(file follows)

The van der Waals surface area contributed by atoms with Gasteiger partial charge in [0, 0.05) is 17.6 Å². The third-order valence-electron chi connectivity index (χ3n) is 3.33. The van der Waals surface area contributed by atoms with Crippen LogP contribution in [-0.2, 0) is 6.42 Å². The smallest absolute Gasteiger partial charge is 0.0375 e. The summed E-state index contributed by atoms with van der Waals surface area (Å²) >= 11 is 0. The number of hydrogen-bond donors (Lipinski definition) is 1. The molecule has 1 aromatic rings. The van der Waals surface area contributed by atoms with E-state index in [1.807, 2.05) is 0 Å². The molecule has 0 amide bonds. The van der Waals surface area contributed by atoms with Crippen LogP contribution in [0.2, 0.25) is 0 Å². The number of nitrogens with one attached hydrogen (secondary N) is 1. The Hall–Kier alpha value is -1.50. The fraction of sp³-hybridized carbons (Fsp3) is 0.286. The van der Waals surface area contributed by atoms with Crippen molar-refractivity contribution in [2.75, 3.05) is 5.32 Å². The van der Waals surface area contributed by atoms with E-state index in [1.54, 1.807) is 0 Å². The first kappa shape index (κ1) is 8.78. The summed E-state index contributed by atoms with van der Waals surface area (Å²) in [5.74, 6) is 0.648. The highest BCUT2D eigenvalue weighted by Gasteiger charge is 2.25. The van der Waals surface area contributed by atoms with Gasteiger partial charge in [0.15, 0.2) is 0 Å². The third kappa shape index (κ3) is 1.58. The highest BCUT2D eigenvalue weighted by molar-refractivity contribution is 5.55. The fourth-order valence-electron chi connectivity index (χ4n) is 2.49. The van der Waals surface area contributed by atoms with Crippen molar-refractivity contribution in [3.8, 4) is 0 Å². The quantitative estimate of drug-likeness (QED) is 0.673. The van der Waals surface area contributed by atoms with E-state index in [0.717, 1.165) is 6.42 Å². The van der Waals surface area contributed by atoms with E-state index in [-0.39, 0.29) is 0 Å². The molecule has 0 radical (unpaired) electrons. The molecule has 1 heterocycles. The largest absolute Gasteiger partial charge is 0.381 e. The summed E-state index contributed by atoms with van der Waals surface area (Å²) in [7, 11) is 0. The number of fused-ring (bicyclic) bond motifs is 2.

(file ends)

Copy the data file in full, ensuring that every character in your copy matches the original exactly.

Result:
The van der Waals surface area contributed by atoms with Gasteiger partial charge in [0, 0.05) is 17.6 Å². The third-order valence-electron chi connectivity index (χ3n) is 3.33. The van der Waals surface area contributed by atoms with Crippen LogP contribution in [-0.2, 0) is 6.42 Å². The smallest absolute Gasteiger partial charge is 0.0375 e. The summed E-state index contributed by atoms with van der Waals surface area (Å²) >= 11 is 0. The number of hydrogen-bond donors (Lipinski definition) is 1. The molecule has 1 aromatic rings. The van der Waals surface area contributed by atoms with E-state index in [1.807, 2.05) is 0 Å². The molecule has 0 amide bonds. The van der Waals surface area contributed by atoms with Crippen LogP contribution in [0.2, 0.25) is 0 Å². The number of nitrogens with one attached hydrogen (secondary N) is 1. The Hall–Kier alpha value is -1.50. The fraction of sp³-hybridized carbons (Fsp3) is 0.286. The van der Waals surface area contributed by atoms with Crippen molar-refractivity contribution in [2.75, 3.05) is 5.32 Å². The van der Waals surface area contributed by atoms with E-state index in [1.54, 1.807) is 0 Å². The first kappa shape index (κ1) is 8.78. The summed E-state index contributed by atoms with van der Waals surface area (Å²) in [5.74, 6) is 0.648. The highest BCUT2D eigenvalue weighted by Gasteiger charge is 2.25. The van der Waals surface area contributed by atoms with Gasteiger partial charge in [0.15, 0.2) is 0 Å². The third kappa shape index (κ3) is 1.58. The highest BCUT2D eigenvalue weighted by molar-refractivity contribution is 5.55. The fourth-order valence-electron chi connectivity index (χ4n) is 2.49. The van der Waals surface area contributed by atoms with Crippen molar-refractivity contribution in [3.8, 4) is 0 Å². The quantitative estimate of drug-likeness (QED) is 0.673. The van der Waals surface area contributed by atoms with E-state index in [0.717, 1.165) is 6.42 Å². The van der Waals surface area contributed by atoms with E-state index in [-0.39, 0.29) is 0 Å². The molecule has 0 radical (unpaired) electrons. The molecule has 1 heterocycles. The largest absolute Gasteiger partial charge is 0.381 e. The summed E-state index contributed by atoms with van der Waals surface area (Å²) in [7, 11) is 0. The number of fused-ring (bicyclic) bond motifs is 2.